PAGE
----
Monday, February 7, 2011

No, No, That's Not What I Meant

True Confession: I am afflicted with a condition politely known as “Edaisms,” and impolitely known as “oral diarrhea.” The best definition for this “disease” is “Edaisms” are when words totally unrelated to what I want to say or what should say come cascading out of my mouth. These moments occur when my brain is multitaskin, and I’m not solely focused on what the unsuspecting speaker is saying. Sudden silence either in the room or at the other end of the phone usually awakens my consciousness to the fact it is my turn to talk. With that, I try to think of what was last discussed before my brain drifted elsewhere, and unless I admit that I didn’t quite hear the speaker, it is not uncommon for me to make a fool of myself by my answer. To combat this “illness” I try to repeat to myself, “stay focused” over and over. It usually helps, but not always.

“Edaisms” cause two things: unintentionally offending someone or having someone think I’m missing a link. Last week, when a friend called to firm up previously made plans, I was mortified and petrified. I had no clue to what she was referring to because I inadvertently didn’t write the date—made over a month prior— on my overcommitted social calendar. Hubby and I had made unchangeable plans weeks prior with several other couples for the same date, and that date was on all three of my calendars and set in stone.

As I said in previous blogs, forgetting scares me to my core because of my very real fear of dementia. My error of not writing the first date or referring to my calendar when I made the plans that I had to back out of, offended someone whom I adore. In an effort to defuse the situation, I wanted to say, “I wish I could be more flexible with my schedule.” Wanted—but didn’t. Instead I said, “I wish you could be more flexible.” The words came out, and to be gross, sometimes things come out that really stink. Common knowledge: stinks can’t be put back. You just have to hope there is plenty of fresh wind to blow them away before they do real damage.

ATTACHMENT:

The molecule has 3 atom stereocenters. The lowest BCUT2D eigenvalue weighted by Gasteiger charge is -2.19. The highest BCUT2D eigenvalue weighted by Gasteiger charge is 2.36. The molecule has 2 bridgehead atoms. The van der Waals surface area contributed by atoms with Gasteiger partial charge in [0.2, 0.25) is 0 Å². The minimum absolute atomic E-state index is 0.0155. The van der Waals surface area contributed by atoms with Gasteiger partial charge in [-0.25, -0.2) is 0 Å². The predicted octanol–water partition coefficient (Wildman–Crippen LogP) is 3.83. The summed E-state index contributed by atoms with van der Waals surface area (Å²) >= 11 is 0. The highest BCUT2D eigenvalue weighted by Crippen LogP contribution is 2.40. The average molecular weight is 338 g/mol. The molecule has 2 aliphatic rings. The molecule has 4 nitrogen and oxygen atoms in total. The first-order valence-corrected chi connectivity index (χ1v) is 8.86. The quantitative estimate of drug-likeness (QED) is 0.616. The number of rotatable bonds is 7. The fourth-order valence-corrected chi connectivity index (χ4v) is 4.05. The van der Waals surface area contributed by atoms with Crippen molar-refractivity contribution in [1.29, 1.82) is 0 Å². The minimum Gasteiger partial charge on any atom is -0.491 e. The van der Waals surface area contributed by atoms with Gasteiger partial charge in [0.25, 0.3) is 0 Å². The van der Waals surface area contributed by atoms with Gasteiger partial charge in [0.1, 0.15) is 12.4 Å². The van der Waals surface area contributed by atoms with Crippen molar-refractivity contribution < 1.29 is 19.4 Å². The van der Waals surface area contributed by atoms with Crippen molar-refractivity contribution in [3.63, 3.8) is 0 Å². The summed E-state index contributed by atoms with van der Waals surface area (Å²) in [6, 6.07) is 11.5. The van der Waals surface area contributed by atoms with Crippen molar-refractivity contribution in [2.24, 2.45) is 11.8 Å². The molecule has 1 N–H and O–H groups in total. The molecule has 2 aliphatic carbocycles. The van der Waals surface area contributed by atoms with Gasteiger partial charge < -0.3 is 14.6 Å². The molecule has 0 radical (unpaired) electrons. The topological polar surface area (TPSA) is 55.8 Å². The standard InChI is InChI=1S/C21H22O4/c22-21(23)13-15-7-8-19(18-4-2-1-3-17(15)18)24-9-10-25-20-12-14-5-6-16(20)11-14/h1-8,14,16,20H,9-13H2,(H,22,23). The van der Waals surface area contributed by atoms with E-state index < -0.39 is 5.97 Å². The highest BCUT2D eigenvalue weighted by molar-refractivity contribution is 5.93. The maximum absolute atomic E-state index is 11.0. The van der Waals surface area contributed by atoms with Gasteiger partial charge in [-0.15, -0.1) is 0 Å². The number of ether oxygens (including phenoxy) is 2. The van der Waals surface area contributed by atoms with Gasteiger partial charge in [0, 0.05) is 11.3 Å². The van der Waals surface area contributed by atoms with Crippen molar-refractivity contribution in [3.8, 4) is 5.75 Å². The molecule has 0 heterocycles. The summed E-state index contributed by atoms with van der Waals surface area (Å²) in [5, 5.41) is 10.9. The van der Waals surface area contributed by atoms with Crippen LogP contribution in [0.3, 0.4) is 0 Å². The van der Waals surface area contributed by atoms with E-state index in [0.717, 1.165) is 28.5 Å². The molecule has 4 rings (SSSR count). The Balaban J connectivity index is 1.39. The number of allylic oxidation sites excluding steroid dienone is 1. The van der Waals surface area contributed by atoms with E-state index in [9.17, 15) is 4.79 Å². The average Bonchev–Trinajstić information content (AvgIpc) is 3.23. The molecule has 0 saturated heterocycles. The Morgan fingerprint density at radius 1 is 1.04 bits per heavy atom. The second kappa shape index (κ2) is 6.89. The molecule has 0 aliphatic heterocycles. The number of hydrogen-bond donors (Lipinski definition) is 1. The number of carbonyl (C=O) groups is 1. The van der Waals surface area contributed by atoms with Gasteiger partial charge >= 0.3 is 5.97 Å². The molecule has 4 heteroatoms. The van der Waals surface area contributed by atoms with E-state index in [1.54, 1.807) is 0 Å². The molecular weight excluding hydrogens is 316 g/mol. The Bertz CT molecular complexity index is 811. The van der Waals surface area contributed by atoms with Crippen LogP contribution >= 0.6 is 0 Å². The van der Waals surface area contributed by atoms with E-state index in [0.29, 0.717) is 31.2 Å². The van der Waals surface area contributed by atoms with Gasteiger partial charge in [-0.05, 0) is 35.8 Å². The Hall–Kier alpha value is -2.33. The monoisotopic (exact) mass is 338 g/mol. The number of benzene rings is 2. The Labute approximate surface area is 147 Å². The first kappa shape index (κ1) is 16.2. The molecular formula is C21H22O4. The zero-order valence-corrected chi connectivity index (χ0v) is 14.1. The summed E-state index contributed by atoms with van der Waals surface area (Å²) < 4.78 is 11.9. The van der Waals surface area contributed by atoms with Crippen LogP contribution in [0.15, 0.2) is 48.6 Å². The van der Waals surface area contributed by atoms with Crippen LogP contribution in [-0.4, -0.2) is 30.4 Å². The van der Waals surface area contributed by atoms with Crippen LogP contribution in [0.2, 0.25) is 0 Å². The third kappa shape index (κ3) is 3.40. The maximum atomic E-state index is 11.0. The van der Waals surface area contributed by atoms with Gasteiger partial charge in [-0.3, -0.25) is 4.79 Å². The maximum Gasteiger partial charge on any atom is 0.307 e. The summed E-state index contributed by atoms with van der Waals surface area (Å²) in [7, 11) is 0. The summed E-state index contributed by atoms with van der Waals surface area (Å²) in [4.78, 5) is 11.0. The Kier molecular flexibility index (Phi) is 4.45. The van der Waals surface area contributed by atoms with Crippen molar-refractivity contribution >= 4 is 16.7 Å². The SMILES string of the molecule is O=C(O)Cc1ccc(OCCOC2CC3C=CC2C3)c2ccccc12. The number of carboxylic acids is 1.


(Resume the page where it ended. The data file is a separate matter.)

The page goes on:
A few days later, someone who is very well traveled and knows the ropes—someone whose opinion I would seek if I needed travel advice—told me she was going on a particular cruise ship. What popped into my head was, “She will be the one to let me know if the ship is really great or too oversized—both views that I have heard.” Instead of keeping my thoughts internal, I blurted out, “Some of my friends hate the ship and others loved it.” I HATE when people do this to me—tell me I might regret plans already made—so why on earth did this stupid comment flow from my lips? I was so upset when I got home, I sat and ate half a gallon of Moose Tracks ice cream. I rationalized it was sugar free but ignored the fat content.

The next morning I shared my latest bout of socially unacceptable “Edasims” with a friend who is a therapist. My friend immediately hit the cause of the resurgence of my socially unacceptable “disease.” She told me that something must be in the water of our community. “Not only was one of the men we were out with last night guilty of “oral diarrhea,” she said, “but I responded the same way and my answer had me up the entire night.”

Her story dwarfed mine. Her tablemate assumed she had a “nose job” and told her so. Despite her insistence to the contrary, he kept harping on the fact it had to be “plastic” since it was so perfect. She knew the only way she could stop the conversation was if she changed the topic. “How many years ago did you get you’re penal implant?” she asked.

Silence filled the air. It doesn’t take much imagination to figure out what others in the room must have been thinking. Me? I’m glad I don’t live on her block. The drinking water there is more toxic than mine. My “Edaisms” might become so rude, I’d have to move!

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